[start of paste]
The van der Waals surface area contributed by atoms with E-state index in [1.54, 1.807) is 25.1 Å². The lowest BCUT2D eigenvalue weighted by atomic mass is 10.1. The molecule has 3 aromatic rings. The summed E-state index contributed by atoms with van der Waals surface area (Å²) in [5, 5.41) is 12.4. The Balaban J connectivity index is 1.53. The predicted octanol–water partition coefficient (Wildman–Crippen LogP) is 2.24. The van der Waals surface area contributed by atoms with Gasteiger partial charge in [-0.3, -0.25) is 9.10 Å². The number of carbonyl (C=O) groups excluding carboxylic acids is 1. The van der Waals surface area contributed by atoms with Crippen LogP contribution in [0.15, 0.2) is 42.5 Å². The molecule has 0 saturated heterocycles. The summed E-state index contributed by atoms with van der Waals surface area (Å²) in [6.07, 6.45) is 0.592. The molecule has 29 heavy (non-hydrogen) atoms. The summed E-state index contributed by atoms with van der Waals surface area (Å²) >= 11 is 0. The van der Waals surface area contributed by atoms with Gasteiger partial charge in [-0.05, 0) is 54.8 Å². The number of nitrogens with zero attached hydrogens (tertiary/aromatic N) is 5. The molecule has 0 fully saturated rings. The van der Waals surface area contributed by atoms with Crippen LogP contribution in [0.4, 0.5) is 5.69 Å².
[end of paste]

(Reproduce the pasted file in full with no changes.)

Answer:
The van der Waals surface area contributed by atoms with E-state index in [1.54, 1.807) is 25.1 Å². The lowest BCUT2D eigenvalue weighted by atomic mass is 10.1. The molecule has 3 aromatic rings. The summed E-state index contributed by atoms with van der Waals surface area (Å²) in [5, 5.41) is 12.4. The Balaban J connectivity index is 1.53. The predicted octanol–water partition coefficient (Wildman–Crippen LogP) is 2.24. The van der Waals surface area contributed by atoms with Gasteiger partial charge in [-0.3, -0.25) is 9.10 Å². The number of carbonyl (C=O) groups excluding carboxylic acids is 1. The van der Waals surface area contributed by atoms with Crippen LogP contribution in [0.15, 0.2) is 42.5 Å². The molecule has 0 saturated heterocycles. The summed E-state index contributed by atoms with van der Waals surface area (Å²) in [6.07, 6.45) is 0.592. The molecule has 29 heavy (non-hydrogen) atoms. The summed E-state index contributed by atoms with van der Waals surface area (Å²) >= 11 is 0. The van der Waals surface area contributed by atoms with Gasteiger partial charge in [-0.05, 0) is 54.8 Å². The number of nitrogens with zero attached hydrogens (tertiary/aromatic N) is 5. The molecule has 0 fully saturated rings. The van der Waals surface area contributed by atoms with Crippen LogP contribution in [0.4, 0.5) is 5.69 Å².